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    The Economic Value of Feed Shrink on New York Dairy Farms
    Rapp, Evan (2023)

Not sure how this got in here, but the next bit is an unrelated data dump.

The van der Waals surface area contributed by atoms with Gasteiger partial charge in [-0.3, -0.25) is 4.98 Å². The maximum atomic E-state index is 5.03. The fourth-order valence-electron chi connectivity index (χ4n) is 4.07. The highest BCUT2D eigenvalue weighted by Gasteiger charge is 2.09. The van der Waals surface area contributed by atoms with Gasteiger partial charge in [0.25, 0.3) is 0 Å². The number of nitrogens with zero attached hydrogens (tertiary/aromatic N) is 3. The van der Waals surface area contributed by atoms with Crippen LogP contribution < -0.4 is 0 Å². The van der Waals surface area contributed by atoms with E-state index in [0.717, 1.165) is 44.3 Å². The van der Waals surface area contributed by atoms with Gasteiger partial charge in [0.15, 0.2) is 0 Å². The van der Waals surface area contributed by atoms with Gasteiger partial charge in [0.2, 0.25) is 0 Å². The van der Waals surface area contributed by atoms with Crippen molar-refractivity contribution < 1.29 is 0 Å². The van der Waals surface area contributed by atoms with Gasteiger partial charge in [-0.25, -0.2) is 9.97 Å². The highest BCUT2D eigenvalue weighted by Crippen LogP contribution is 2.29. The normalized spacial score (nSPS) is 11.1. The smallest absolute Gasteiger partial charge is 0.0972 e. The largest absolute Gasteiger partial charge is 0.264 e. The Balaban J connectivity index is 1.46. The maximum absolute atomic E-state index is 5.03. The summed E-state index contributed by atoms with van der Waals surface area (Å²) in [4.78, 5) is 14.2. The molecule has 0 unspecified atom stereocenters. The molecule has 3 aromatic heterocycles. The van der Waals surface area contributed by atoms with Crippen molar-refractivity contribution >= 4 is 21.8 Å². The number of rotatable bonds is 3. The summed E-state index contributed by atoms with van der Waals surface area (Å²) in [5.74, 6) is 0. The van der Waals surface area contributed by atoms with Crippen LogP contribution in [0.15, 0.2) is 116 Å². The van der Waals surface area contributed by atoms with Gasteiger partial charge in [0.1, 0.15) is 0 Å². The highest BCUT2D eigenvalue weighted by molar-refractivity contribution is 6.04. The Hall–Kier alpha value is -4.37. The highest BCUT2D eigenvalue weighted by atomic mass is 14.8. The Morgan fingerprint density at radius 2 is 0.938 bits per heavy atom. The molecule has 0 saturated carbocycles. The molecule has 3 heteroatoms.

Dairy farms have become increasingly more expensive to operate, and with the cost of feed for cows as the single largest expense, it is crucial to examine the economics of feed shrink. Feed costs make up approximately 50% of operating costs on a dairy farm and are rarely monitored as they should be. Feed shrink in the animal agriculture industry is defined as “lost resources that never had the potential for economic return” (Greene, 2014). Shrink disappearance can occur in both forages and purchased commodity ingredients. Disappearance shrink may be observed by contamination, poor fermentation and management of forages, wind or other weather-related disappearance, and pest animals. “Feeder” shrink is caused by employee error and inaccuracy of feed ingredient utilization at the time of feeding. Farm location, feed center size, and storage type all can have a significant effect on the amount of both disappearance and feeder shrink. This project examined eleven New York dairy farms that agreed to have their businesses analyzed through an economic and operational lens. Farms ranged in size from 900 to 2000 milking and dry cows with a total exceeding 15,000. Each farm’s feed center is unique in size and setup in which some consist of a mix of upright grain bins and commodity sheds whereas some had solely one or the other. It was observed that all farms in this study were concerned about shrink on their respective dairy but had never deeply examined its effect on their profitability. This project aims to determine the economic value of shrink for purchased concentrate, commodities, and forages by storage type and as a whole. Once a value is identified, potential solutions will be offered to each specific dairy if deemed necessary based on the data provided. To understand the impact and severity of feed shrink, farms allowed the observation and collection of data from feeding software (FeedWatch or TMR Tracker) and forage yield data sets. Feed mills and commodity distributors shared delivery data to each farm for each of the purchased ingredients. The data was collected during the window of June 1, 2023, to July 18, 2023. Feeder error may also lead to compromised cattle health and production losses which will further negatively impact farm profitability. While this is tied to shrink and the economics of shrink, it was not examined in this project. The second aim of this project was to help client farms identify opportunities within individual ingredients to reduce shrink on their farms. This will be presented to each farm as a confidential report comparing their data to the rest of the study participants. This paper will discuss some of the individual farm’s data and why they may have varying levels of shrink compared to peers. The major findings from this 47-day study are as follows. All purchased feeds had an average of 5.42% combined total shrink in all storage types. All upright bins in this study had an average of 3.06% total shrink and an average of $1316 per farm during the study period. 3-sided commodity bays had an average of 8.06% total shrink and $5733 lost per farm. This amounts to an average cost of approximately $0.095/head/per day across all participant herds.